Columbian red howler monkey

The Colombian red howler or Venezuelan red howler is a South American species of howler monkey, a type of New World monkey, found in the western Amazon Basin in Venezuela, Colombia, Ecuador, Peru and Brazil (see to the right). The population in the Santa Cruz Department in Bolivia was split off as a separate species, the Bolivian red howler, in 1986, and more recently, splitting off the population in north-eastern South America and Trinidad as the Guyanan red howler has occurred. 

There is significant sexual dimorphism, with males bigger than females. 

They are active during the day (diurnal), and like most primates, is almost exclusively arboreal (living high in the trees). It prefers to walk on all four limbs, while using its tail as a prehensile fifth limb, wrapping it around branches as an extra safety line. Oddly, it does less leaping than almost any other monkey species.

Living in groups between 3-9 (most are between 5-7), there is a single dominant male, which is in charge of where they go (for food) and defending the group from rivals. Females are in charge of child rearing.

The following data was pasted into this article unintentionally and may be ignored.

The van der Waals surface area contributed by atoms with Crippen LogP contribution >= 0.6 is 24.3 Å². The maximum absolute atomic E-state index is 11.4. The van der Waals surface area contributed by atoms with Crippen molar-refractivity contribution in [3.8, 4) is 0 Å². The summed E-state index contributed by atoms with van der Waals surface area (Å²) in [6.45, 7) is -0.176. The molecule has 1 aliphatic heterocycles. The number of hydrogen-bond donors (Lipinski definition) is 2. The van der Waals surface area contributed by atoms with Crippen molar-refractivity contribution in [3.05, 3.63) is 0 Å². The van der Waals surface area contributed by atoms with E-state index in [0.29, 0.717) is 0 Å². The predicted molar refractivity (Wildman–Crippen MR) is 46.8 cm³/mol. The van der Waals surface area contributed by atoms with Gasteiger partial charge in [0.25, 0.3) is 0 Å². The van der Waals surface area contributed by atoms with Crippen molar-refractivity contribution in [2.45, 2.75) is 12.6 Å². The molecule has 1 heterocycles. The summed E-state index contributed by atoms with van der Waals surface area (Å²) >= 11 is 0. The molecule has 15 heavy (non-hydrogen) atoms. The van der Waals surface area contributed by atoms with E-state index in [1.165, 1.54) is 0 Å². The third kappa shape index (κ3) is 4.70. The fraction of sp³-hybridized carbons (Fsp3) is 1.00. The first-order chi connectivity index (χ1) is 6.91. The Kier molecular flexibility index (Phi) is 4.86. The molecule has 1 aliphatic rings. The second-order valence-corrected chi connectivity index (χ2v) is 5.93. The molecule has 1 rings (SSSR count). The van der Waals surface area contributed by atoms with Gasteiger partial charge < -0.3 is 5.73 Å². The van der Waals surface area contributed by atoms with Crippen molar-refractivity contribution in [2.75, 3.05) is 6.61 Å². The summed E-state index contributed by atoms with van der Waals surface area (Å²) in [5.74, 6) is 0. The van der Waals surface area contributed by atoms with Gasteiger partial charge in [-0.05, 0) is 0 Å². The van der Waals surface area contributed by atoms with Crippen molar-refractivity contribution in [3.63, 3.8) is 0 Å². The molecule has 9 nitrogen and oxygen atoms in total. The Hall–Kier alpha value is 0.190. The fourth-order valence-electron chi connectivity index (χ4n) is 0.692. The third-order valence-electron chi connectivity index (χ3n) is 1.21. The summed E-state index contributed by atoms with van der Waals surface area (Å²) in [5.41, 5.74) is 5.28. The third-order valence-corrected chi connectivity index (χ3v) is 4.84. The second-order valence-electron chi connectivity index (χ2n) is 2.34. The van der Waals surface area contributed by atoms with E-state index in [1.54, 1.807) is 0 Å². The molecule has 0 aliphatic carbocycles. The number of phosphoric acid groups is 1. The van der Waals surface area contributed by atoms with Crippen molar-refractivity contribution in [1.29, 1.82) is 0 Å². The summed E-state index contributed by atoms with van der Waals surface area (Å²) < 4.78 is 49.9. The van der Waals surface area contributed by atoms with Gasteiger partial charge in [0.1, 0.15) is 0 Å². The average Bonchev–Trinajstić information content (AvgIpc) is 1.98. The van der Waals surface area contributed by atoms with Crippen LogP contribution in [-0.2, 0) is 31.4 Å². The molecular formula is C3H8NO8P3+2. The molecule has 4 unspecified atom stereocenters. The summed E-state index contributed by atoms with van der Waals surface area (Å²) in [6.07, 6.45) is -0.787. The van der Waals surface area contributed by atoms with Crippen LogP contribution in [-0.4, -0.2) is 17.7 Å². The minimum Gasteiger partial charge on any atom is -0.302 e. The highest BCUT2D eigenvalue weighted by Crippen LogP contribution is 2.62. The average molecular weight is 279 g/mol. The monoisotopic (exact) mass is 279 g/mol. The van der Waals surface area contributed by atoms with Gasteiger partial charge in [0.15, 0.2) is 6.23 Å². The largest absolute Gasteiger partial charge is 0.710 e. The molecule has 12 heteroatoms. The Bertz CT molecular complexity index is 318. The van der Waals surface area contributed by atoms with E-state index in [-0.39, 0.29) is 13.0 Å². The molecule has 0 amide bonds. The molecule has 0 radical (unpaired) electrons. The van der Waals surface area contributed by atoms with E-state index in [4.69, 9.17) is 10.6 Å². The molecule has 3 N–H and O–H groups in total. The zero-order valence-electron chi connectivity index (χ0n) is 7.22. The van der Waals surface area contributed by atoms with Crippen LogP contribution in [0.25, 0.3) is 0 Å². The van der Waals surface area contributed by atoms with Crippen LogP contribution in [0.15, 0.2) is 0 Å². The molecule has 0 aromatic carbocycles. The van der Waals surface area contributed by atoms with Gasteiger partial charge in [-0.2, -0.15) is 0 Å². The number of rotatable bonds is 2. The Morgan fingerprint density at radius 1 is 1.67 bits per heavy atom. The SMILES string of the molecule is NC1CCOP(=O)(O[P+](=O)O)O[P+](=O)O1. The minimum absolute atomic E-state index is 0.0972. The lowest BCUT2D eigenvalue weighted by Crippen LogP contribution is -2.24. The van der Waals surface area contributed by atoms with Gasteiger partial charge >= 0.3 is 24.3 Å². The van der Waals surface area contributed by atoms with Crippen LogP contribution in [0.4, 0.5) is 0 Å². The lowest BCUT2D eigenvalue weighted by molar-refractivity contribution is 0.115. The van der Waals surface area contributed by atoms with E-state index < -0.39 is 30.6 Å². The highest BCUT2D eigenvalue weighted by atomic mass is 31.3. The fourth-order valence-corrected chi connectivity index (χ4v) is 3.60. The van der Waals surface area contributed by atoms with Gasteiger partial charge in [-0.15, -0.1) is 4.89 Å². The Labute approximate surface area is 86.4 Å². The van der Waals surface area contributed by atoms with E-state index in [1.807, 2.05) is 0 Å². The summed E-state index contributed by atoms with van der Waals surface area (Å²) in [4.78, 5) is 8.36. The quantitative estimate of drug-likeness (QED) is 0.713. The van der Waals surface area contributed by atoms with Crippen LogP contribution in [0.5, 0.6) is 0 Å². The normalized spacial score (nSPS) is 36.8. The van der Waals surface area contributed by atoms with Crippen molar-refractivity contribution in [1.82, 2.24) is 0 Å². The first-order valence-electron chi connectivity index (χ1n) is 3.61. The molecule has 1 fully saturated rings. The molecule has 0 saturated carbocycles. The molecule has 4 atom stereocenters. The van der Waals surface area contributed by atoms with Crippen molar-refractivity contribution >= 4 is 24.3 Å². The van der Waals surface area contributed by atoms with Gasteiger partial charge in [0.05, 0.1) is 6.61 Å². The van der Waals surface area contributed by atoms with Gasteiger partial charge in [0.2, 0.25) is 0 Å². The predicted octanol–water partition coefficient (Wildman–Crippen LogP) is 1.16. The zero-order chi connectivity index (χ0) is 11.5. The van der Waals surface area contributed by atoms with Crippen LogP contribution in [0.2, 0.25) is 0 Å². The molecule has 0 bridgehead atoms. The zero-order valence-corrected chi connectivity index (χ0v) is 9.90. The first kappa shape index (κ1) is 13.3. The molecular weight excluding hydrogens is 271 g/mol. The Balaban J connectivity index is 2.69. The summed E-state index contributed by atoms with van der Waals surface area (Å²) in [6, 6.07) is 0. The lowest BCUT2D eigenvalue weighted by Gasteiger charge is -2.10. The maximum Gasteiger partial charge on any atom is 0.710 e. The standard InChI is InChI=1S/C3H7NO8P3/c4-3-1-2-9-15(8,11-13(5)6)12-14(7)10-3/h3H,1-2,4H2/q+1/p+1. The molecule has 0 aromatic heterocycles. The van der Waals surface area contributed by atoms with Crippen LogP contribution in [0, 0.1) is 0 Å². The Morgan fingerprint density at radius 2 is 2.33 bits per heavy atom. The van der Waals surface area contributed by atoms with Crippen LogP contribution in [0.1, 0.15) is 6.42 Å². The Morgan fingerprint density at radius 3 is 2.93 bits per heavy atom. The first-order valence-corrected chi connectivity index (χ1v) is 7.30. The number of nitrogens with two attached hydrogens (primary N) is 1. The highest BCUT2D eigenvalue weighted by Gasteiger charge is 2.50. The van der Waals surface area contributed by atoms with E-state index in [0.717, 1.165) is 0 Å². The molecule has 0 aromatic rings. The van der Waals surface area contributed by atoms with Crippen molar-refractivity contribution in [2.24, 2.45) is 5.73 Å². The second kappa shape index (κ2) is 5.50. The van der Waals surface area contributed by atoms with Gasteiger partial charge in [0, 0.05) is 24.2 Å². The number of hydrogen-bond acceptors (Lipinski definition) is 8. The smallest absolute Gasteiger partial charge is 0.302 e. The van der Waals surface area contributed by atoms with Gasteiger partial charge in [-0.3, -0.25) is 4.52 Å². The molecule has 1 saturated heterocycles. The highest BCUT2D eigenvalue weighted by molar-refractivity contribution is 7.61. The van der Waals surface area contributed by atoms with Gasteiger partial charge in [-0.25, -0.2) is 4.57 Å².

These howlers are famous for their “dawn chorus”, which consist of a mix of roars and howls, and can be heard up to 5 km away in the forest, and make their presence known in the area. This is to avoid fights, which are both bad for physical damage, and the wasted energy, which because of their diet is something they cannot afford. The calls also help in the scattering of the groups and lessens the competition over food.

While they mostly eat leaves (folivores), they are required to eat other things like nuts, small animals, fruits, seeds, and flowers for important nutrients.

Once considered to have 2 subspecies, both the Ursine howler and the Jurua howler have been upgraded to separate species status.

They are considered Least Concern, though in Peru there are areas where they have become locally extinct. They are found in many of the national parks within their range, and so are currently not remotely at risk of extinction, though it is still good to try to see them if you are in an area where they live, as this raises their value in the eyes of the people that live around them.

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